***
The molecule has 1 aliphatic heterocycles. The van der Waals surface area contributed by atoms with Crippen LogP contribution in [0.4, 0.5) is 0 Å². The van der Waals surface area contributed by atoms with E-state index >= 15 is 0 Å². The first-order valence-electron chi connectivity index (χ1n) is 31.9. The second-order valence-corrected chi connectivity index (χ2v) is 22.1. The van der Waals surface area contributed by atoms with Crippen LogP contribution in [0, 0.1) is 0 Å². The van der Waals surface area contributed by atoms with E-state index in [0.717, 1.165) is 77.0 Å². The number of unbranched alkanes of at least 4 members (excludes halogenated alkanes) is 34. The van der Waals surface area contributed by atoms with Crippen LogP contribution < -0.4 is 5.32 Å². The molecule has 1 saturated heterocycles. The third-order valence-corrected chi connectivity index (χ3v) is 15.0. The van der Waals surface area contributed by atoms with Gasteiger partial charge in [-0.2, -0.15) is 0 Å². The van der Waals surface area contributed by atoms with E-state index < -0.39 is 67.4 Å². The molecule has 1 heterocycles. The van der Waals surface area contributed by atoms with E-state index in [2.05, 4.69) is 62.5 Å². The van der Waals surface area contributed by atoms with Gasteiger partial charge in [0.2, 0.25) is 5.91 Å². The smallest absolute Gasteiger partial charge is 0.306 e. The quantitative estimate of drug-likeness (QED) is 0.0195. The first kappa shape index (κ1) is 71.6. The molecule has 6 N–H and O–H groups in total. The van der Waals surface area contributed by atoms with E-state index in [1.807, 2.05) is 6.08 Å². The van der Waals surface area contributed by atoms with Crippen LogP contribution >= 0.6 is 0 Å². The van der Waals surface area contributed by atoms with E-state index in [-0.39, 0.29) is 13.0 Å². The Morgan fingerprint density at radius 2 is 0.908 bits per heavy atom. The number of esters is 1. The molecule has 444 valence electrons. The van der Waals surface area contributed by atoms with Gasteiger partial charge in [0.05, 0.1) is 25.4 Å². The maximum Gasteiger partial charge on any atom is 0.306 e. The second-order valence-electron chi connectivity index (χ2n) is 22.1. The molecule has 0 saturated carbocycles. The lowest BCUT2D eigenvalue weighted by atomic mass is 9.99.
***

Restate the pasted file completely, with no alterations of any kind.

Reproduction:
The molecule has 1 aliphatic heterocycles. The van der Waals surface area contributed by atoms with Crippen LogP contribution in [0.4, 0.5) is 0 Å². The van der Waals surface area contributed by atoms with E-state index >= 15 is 0 Å². The first-order valence-electron chi connectivity index (χ1n) is 31.9. The second-order valence-corrected chi connectivity index (χ2v) is 22.1. The van der Waals surface area contributed by atoms with Crippen LogP contribution in [0, 0.1) is 0 Å². The van der Waals surface area contributed by atoms with E-state index in [0.717, 1.165) is 77.0 Å². The number of unbranched alkanes of at least 4 members (excludes halogenated alkanes) is 34. The van der Waals surface area contributed by atoms with Crippen LogP contribution < -0.4 is 5.32 Å². The molecule has 1 saturated heterocycles. The third-order valence-corrected chi connectivity index (χ3v) is 15.0. The van der Waals surface area contributed by atoms with Gasteiger partial charge in [-0.2, -0.15) is 0 Å². The van der Waals surface area contributed by atoms with E-state index < -0.39 is 67.4 Å². The molecule has 1 heterocycles. The van der Waals surface area contributed by atoms with E-state index in [2.05, 4.69) is 62.5 Å². The van der Waals surface area contributed by atoms with Gasteiger partial charge in [0.2, 0.25) is 5.91 Å². The smallest absolute Gasteiger partial charge is 0.306 e. The quantitative estimate of drug-likeness (QED) is 0.0195. The first kappa shape index (κ1) is 71.6. The molecule has 6 N–H and O–H groups in total. The van der Waals surface area contributed by atoms with E-state index in [1.807, 2.05) is 6.08 Å². The van der Waals surface area contributed by atoms with Crippen LogP contribution >= 0.6 is 0 Å². The van der Waals surface area contributed by atoms with E-state index in [-0.39, 0.29) is 13.0 Å². The Morgan fingerprint density at radius 2 is 0.908 bits per heavy atom. The number of esters is 1. The molecule has 444 valence electrons. The van der Waals surface area contributed by atoms with Gasteiger partial charge in [0.05, 0.1) is 25.4 Å². The maximum Gasteiger partial charge on any atom is 0.306 e. The second-order valence-electron chi connectivity index (χ2n) is 22.1. The molecule has 0 saturated carbocycles. The lowest BCUT2D eigenvalue weighted by atomic mass is 9.99.